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Connection and belonging: Jewish Heritage Month

UM’s Spiritual Care and Multi-Faith Centre offers spaces for students to connect with each other and their faith traditions

May 21, 2024 — 

Raya Margulets is the Hillel Post-Secondary Leadership Coordinator at UM and is a member of the team of UM’s Spiritual Care and Multi-Faith Centre (SCMC), which comprises coordinators, chaplains and Elders from numerous traditions including Indigenous, Jewish, Christian, Muslim and Humanist. Hillel is a Jewish youth organization that offers a safe and supportive space for Jewish students and opportunities to deepen their connection with their culture and identity through social activities, social justice programming and religious and holiday events.

Margulets graduated from UM in 2022. She recalls feeling overwhelmed during her first year at university until she became involved with Hillel. Through Hillel, she started networking and participating in fun events such as religious festivals and cultural and social gatherings. Now in her current position, she gets to share that sense of community with other Jewish students.

“Hillel offers social and holiday religious events programming and also advocacy and support for young adults,” Margulets explains. As part of the Jewish Federation, Hillel Winnipeg has many resources available to students, building the on-campus experience by connecting students to content, community and Jewish life.

She says that the objective of Hillel at UM is “creating community, creating a space for belonging, a space where UM Jewish students feel welcome and safe, and where there’s a sense of commonality and connection within their own heritage and tradition.”

Many of the cultural and social events take place at external venues, and there’s also a designated lounge space (one of the rooms within SCMC) for Jewish students at UM, she adds. “It’s a place to hang out, and after October 7, it became more of a safe space. A lot of Jewish students told me that they honestly didn’t feel safe outside of that room, which is very unfortunate. But I’m happy we had that space for them. It’s just a very inviting space.”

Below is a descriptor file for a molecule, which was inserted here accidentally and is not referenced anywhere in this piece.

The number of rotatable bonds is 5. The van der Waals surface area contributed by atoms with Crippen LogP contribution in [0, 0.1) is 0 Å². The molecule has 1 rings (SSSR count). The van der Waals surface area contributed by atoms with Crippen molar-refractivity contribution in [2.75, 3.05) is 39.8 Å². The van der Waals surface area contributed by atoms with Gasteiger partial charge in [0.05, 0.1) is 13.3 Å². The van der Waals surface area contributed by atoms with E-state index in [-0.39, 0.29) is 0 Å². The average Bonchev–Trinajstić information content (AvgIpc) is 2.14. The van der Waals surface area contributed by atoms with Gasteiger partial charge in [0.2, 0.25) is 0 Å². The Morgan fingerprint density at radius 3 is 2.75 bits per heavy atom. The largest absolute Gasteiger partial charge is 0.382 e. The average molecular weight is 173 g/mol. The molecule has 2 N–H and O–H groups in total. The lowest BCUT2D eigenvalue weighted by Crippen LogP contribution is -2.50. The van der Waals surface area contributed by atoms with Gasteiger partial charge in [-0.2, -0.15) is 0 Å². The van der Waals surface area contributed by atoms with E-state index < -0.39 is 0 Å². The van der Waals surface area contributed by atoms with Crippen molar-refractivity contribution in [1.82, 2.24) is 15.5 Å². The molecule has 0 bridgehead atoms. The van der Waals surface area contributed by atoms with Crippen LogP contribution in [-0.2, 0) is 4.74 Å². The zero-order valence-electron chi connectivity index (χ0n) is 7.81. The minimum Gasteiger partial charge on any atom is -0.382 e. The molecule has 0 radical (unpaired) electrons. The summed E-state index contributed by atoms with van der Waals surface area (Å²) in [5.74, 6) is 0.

The largest event is the Shabbat unplugged leadership retreat, which takes place annually at an external venue. This year’s event drew over 100 students including 60 to 70 UM students as well as Jewish students coming from all over Canada — Alberta, Saskatchewan, BC and Ontario, she says.

“It’s very exciting and students always look forward it,” she says.


Spiritual Care and the Multi-Faith Centre at UM

UM’s Spiritual Care and Multi-Faith Centre (SCMC) opened in 2022 on the fifth floor of UMSU University Centre as a combination of student lounges and the larger Multi-Faith Centre in room 521 A/B.

Edgar French is the Coordinator of SCMC. He says that his main role is “to provide direct one-on-one support or refer students to spiritual care that is attentive to their uniqueness of identity in all its dimensions.

He facilitates numerous workshops related to spiritual health and building of community, and Spiritual Care and Multi-Faith Centre also offers programs and workshops aimed at addressing spiritual wellness.

Along with various events, SCMC offers: existential and spiritual care, supporting students in their ability to make meaning of life’s struggles and opportunities; the gift of presence, accompanying students through the twists and turns of their dynamic lives; hospitality and community, creating space for belonging and social connections.

French says he is privileged to oversee the multi-faith sacred space at Fort Garry campus.

The Multi-Faith Centre itself is intended as an inclusive space open to all students and staff and faculty to gather for either corporate, communal spiritual practices and gatherings or individual spiritual practice.

The Spiritual Care and Multi-Faith Centre is an extension of student support at UM and “we’re here to support students and encourage students to reach out,” he says.

He emphasizes the importance of human connection and belonging.

“That human connection — whether that is with others, with the environment and with nature, and with oneself — is so integral to what we mean by spiritual well-being,” he says.

“I think we find the most fulfillment when we do find that sense of belonging.”


Learn more about the Spiritual Care and Multi-Faith Centre.

Visit SCMC at 528 UMSU University Centre, where you can connect with Sabina Loewen, office intake assistant at the front desk.

Reach out to Edgar French, Spiritual Care Coordinator, at spiritualcare [at] umanitoba [dot] ca


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